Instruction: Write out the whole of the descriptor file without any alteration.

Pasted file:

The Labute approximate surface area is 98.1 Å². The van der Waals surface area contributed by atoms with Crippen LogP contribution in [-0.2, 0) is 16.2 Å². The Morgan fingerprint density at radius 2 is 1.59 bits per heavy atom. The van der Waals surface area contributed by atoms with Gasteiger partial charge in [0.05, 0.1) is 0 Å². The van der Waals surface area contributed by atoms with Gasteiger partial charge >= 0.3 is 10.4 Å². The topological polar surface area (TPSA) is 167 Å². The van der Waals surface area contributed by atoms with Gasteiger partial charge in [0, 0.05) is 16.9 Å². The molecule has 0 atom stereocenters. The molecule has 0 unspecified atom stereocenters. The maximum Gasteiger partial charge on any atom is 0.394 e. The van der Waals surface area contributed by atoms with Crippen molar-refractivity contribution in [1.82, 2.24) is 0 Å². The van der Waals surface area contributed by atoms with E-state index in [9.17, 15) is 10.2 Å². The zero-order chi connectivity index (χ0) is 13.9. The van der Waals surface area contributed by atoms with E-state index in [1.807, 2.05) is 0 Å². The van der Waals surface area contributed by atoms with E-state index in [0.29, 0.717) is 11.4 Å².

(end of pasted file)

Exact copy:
The Labute approximate surface area is 98.1 Å². The van der Waals surface area contributed by atoms with Crippen LogP contribution in [-0.2, 0) is 16.2 Å². The Morgan fingerprint density at radius 2 is 1.59 bits per heavy atom. The van der Waals surface area contributed by atoms with Gasteiger partial charge in [0.05, 0.1) is 0 Å². The van der Waals surface area contributed by atoms with Gasteiger partial charge >= 0.3 is 10.4 Å². The topological polar surface area (TPSA) is 167 Å². The van der Waals surface area contributed by atoms with Gasteiger partial charge in [0, 0.05) is 16.9 Å². The molecule has 0 atom stereocenters. The molecule has 0 unspecified atom stereocenters. The maximum Gasteiger partial charge on any atom is 0.394 e. The van der Waals surface area contributed by atoms with Crippen molar-refractivity contribution in [1.82, 2.24) is 0 Å². The van der Waals surface area contributed by atoms with E-state index in [9.17, 15) is 10.2 Å². The zero-order chi connectivity index (χ0) is 13.9. The van der Waals surface area contributed by atoms with E-state index in [1.807, 2.05) is 0 Å². The van der Waals surface area contributed by atoms with E-state index in [0.29, 0.717) is 11.4 Å².